The world's first wiki where authorship really matters (Nature Genetics, 2008). Due credit and reputation for authors. Imagine a global collaborative knowledge base for original thoughts. Search thousands of articles and collaborate with scientists around the globe.

wikigene or wiki gene protein drug chemical gene disease author authorship tracking collaborative publishing evolutionary knowledge reputation system wiki2.0 global collaboration genes proteins drugs chemicals diseases compound
Hoffmann, R. A wiki for the life sciences where authorship matters. Nature Genetics (2008)

Stereochemistry and evidence for an arene oxide-NIH shift pathway in the fungal metabolism of naphthalene.

The mechanism of naphthalene oxidation by the filamentous fungus, Cunninghamella elegans is described. C. elegans oxidized naphthalene predominately to trans-1,2-dihydroxy-1,2-dihydroxy-1,2-dihydronaphthalene. A trans configuration was assigned for the dihydrodiol by nuclear magnetic resonance (NMR) spectroscopy at 500 MHz which showed a large coupling constant (J1,2) of 11.0 Hz. Comparison of the circular dichroism spectrum of the fungal trans-1,2-dihydroxy-1,2-dihydronaphthalene to that formed by mammalian enzyme systems indicated that the fungal dihydrodiol contained 76% (+)-(1S,2S)-dihydrodiol as the predominant enantiomer. Other naphthalene metabolites formed by C. elegans were identified as 1-naphthol, 2-naphthol and 4-hydroxy-1-tetralone. Incubation of C. elegans with naphthalene and 18O2 indicated that the trans-1,2-dihydroxy-1,2-dihydronaphthalene contained one atom of molecular oxygen which indicated a monooxygenase catalyzed reaction while similar incubations with naphthalene and H182O indicated that the other oxygen atom in trans-1,2-dihydroxy-1,2-dihydronaphthalene was derived from water. Mass spectral analysis of the acid-catalyzed dehydration products of the dihydrodiol indicated that the naphthalene dihydrodiol forms via the addition of water at the C-2 position of naphthalene-1,2-oxide. Fungal metabolism of [1-2H]naphthalene yielded 1-naphthol which retained 78% of the deuterium. NMR analysis of the deuterated 1-naphthol indicated an NIH shift mechanism in which deuterium migrated from the C-1 position to the C-2 position. The above results indicate that naphthalene-1,2-oxide is an intermediate in the fungal metabolism of naphthalene and that the fungal enzymes are highly stereo-selective in the formation of trans-1,2-dihydroxy-1,2-dihydronaphthalene.[1]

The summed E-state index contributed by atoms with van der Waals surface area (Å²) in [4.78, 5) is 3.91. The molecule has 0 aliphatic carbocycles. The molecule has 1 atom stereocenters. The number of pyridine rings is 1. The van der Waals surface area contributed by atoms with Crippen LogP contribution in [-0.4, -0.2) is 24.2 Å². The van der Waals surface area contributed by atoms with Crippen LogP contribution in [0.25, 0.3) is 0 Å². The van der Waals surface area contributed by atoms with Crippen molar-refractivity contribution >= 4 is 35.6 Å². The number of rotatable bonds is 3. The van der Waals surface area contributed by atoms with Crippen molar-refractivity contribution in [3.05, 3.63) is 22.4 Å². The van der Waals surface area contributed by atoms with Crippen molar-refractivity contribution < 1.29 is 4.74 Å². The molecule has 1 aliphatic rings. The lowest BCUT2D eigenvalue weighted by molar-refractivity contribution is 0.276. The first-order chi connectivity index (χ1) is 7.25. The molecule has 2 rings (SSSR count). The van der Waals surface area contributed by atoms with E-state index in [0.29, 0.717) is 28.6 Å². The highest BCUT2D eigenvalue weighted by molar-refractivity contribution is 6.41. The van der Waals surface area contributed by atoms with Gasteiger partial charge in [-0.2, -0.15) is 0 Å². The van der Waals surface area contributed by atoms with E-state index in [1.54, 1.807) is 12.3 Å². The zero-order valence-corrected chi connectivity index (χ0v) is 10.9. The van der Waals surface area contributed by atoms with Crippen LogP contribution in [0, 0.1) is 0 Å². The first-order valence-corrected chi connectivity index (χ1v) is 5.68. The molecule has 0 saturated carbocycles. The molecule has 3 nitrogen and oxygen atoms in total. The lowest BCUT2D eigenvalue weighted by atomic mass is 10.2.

1. Stereochemistry and evidence for an arene oxide-NIH shift pathway in the fungal metabolism of naphthalene. Cerniglia, C.E., Althaus, J.R., Evans, F.E., Freeman, J.P., Mitchum, R.K., Yang, S.K. Chem. Biol. Interact. (1983) [Pubmed]
WikiGenes - Universities